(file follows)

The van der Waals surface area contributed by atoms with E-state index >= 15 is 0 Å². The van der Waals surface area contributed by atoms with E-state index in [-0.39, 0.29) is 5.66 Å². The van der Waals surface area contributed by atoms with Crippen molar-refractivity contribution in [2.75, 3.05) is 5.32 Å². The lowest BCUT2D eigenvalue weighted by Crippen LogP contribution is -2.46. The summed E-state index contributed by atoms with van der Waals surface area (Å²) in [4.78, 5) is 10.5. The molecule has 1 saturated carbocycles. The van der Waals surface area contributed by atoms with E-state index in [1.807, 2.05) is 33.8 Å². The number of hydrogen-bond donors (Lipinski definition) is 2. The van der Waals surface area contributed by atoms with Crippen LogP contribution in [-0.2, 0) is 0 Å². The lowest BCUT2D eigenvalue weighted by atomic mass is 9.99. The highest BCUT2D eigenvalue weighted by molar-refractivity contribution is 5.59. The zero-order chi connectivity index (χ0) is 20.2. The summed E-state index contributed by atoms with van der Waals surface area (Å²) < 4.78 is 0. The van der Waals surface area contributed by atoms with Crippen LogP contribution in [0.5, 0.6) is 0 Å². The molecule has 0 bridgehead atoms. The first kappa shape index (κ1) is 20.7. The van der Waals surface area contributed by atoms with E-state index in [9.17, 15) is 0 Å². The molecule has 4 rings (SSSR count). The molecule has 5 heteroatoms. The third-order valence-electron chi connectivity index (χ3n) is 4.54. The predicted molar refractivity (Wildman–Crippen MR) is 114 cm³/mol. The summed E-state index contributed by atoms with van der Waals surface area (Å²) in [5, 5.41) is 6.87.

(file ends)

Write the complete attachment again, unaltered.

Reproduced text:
The van der Waals surface area contributed by atoms with E-state index >= 15 is 0 Å². The van der Waals surface area contributed by atoms with E-state index in [-0.39, 0.29) is 5.66 Å². The van der Waals surface area contributed by atoms with Crippen molar-refractivity contribution in [2.75, 3.05) is 5.32 Å². The lowest BCUT2D eigenvalue weighted by Crippen LogP contribution is -2.46. The summed E-state index contributed by atoms with van der Waals surface area (Å²) in [4.78, 5) is 10.5. The molecule has 1 saturated carbocycles. The van der Waals surface area contributed by atoms with E-state index in [1.807, 2.05) is 33.8 Å². The number of hydrogen-bond donors (Lipinski definition) is 2. The van der Waals surface area contributed by atoms with Crippen LogP contribution in [-0.2, 0) is 0 Å². The lowest BCUT2D eigenvalue weighted by atomic mass is 9.99. The highest BCUT2D eigenvalue weighted by molar-refractivity contribution is 5.59. The zero-order chi connectivity index (χ0) is 20.2. The summed E-state index contributed by atoms with van der Waals surface area (Å²) < 4.78 is 0. The van der Waals surface area contributed by atoms with Crippen LogP contribution in [0.5, 0.6) is 0 Å². The molecule has 0 bridgehead atoms. The first kappa shape index (κ1) is 20.7. The van der Waals surface area contributed by atoms with E-state index in [9.17, 15) is 0 Å². The molecule has 4 rings (SSSR count). The molecule has 5 heteroatoms. The third-order valence-electron chi connectivity index (χ3n) is 4.54. The predicted molar refractivity (Wildman–Crippen MR) is 114 cm³/mol. The summed E-state index contributed by atoms with van der Waals surface area (Å²) in [5, 5.41) is 6.87.